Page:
1. Consider your privacy.
Can you live with seeing a stranger around your house or using your property outside? Is the extra money worth it?
2. Try to avoid renting to family.
It is best not to rent to family, as it completely changes the relationship and is difficult to use “eviction” or “collection” rules against a non-paying family member without destroying the relationship and having the repercussions ripple out into the rest of the family.
3. Sign a proper written lease.
Always – even with family members – have a properly written lease between you and the tenant that clearly outlines the rules, late rent penalties, expectations, and length of term. It must be signed by every adult who is to reside in the suite.
4. Don’t set your rent too low.
Never be the lowest rent in the market – you will attract the type of renter whose focus is solely on dollars. It will also lead to more rapid turnover as they leave to the next “lowest rent” spot. To set the proper rent for your suite, go online and search for available units in your area. Make sure to look at a number of different sites and be location-specific in your comparisons. Look at the amenities and picture them through the eyes of a potential renter. Then place your price in the middle or higher end of the average comparable.
5. Do your research.
Each province and territory has its own landlord-tenant legislation so make sure to read up on the rules that apply where you live. In addition, make sure to research your local municipal bylaws, which include things like guidelines and standards for fire and building safety. Municipal bylaws also cover issues like zoning and permits. For example, some cities are now looking to shut down secondary suites in specific neighbourhoods. Not conforming to these rules means you could be shut down at a moment’s notice, so check with the city to make sure that your suite is legal. The Canada Housing Mortgage and Housing Corp. has a useful website with many good links.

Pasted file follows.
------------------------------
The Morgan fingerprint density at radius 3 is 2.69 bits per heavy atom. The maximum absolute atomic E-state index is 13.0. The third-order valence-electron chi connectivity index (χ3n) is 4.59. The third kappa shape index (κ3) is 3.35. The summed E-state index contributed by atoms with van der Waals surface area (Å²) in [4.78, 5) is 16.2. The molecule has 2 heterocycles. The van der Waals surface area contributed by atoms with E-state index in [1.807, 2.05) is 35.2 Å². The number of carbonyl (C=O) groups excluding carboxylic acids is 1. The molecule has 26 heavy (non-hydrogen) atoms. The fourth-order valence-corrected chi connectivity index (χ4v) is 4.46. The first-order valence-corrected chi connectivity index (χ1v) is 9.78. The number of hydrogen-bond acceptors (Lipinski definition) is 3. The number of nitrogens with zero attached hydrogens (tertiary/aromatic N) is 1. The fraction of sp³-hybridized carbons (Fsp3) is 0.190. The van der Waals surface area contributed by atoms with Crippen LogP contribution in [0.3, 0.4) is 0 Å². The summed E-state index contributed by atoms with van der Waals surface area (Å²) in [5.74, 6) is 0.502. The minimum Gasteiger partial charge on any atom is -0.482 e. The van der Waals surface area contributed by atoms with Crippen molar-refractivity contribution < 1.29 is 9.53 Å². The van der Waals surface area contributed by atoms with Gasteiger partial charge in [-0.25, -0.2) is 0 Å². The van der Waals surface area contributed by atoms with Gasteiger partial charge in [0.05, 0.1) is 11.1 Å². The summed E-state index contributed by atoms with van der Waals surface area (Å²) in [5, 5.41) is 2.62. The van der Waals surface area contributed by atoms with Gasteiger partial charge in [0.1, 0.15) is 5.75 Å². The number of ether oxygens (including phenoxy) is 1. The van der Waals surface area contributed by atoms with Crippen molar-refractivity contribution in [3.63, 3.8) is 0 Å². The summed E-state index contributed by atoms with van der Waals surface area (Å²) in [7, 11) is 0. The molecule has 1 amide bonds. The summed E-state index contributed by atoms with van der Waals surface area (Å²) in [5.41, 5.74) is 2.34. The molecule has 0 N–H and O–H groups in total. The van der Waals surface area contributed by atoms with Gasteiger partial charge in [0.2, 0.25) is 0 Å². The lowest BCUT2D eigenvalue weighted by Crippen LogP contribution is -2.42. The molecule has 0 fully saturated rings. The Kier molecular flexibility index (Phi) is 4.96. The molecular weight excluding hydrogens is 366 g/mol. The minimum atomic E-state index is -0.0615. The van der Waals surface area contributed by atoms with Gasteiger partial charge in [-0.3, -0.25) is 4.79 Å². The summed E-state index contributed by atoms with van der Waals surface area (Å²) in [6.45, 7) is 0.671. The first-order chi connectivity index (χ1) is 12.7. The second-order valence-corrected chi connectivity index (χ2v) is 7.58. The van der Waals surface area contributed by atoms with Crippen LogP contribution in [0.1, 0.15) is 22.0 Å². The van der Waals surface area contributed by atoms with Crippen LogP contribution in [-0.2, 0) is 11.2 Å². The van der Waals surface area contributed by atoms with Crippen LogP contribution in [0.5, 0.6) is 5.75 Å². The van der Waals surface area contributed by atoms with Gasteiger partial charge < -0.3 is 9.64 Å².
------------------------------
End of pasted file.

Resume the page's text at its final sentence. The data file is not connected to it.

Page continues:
6. Tell your home insurance company.
When you rent out a unit in your home, you are obliged to inform your home insurance company – something that the vast majority of people fail to do. If anything were to happen, for instance if a fire starts in the rental suite, the insurance company could say they were not informed of the tenant and that the policy is voided.
7. Research the tax repercussions.
Once you have a rental suite in your home, you have to claim that rental income on your tax return. In addition, once you start using the property for revenue, a portion of the capital gain when selling the property could be deemed taxable.
8. Learn from other landlords.
Knowing the tricks of the trade is important and who better to learn from than other landlords? A great free way is to visit the Real Estate Investment Network and use the search function to read discussions between Canadian property owners and their experiences and strategies when dealing with tenants.